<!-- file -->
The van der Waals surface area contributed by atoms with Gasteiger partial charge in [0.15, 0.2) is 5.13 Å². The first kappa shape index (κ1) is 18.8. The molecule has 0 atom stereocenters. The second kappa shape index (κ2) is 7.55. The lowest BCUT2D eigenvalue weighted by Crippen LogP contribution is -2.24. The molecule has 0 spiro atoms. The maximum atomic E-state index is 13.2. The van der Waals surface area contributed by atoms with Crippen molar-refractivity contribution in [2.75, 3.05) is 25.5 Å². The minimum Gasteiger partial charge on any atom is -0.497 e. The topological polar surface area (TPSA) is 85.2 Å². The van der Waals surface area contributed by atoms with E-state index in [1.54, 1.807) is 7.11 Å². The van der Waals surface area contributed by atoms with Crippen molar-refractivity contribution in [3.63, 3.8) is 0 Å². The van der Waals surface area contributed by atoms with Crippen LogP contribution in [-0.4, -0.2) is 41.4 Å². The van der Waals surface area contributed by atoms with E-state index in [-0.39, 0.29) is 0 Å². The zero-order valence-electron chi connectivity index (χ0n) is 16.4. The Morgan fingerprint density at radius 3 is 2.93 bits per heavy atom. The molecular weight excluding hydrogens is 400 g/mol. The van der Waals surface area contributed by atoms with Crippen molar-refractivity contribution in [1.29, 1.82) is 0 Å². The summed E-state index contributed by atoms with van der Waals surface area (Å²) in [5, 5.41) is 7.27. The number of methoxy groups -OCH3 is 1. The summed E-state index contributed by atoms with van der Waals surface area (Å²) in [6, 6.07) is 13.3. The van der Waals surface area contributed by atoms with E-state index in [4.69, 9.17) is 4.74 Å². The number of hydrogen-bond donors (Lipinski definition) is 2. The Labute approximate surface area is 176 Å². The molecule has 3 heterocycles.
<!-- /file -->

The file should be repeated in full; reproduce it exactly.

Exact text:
The van der Waals surface area contributed by atoms with Gasteiger partial charge in [0.15, 0.2) is 5.13 Å². The first kappa shape index (κ1) is 18.8. The molecule has 0 atom stereocenters. The second kappa shape index (κ2) is 7.55. The lowest BCUT2D eigenvalue weighted by Crippen LogP contribution is -2.24. The molecule has 0 spiro atoms. The maximum atomic E-state index is 13.2. The van der Waals surface area contributed by atoms with Crippen molar-refractivity contribution in [2.75, 3.05) is 25.5 Å². The minimum Gasteiger partial charge on any atom is -0.497 e. The topological polar surface area (TPSA) is 85.2 Å². The van der Waals surface area contributed by atoms with E-state index in [1.54, 1.807) is 7.11 Å². The van der Waals surface area contributed by atoms with Crippen molar-refractivity contribution in [3.63, 3.8) is 0 Å². The van der Waals surface area contributed by atoms with Crippen LogP contribution in [-0.4, -0.2) is 41.4 Å². The van der Waals surface area contributed by atoms with E-state index in [-0.39, 0.29) is 0 Å². The zero-order valence-electron chi connectivity index (χ0n) is 16.4. The Morgan fingerprint density at radius 3 is 2.93 bits per heavy atom. The molecular weight excluding hydrogens is 400 g/mol. The van der Waals surface area contributed by atoms with Crippen molar-refractivity contribution in [1.29, 1.82) is 0 Å². The summed E-state index contributed by atoms with van der Waals surface area (Å²) in [5, 5.41) is 7.27. The number of methoxy groups -OCH3 is 1. The summed E-state index contributed by atoms with van der Waals surface area (Å²) in [6, 6.07) is 13.3. The van der Waals surface area contributed by atoms with E-state index in [4.69, 9.17) is 4.74 Å². The number of hydrogen-bond donors (Lipinski definition) is 2. The Labute approximate surface area is 176 Å². The molecule has 3 heterocycles.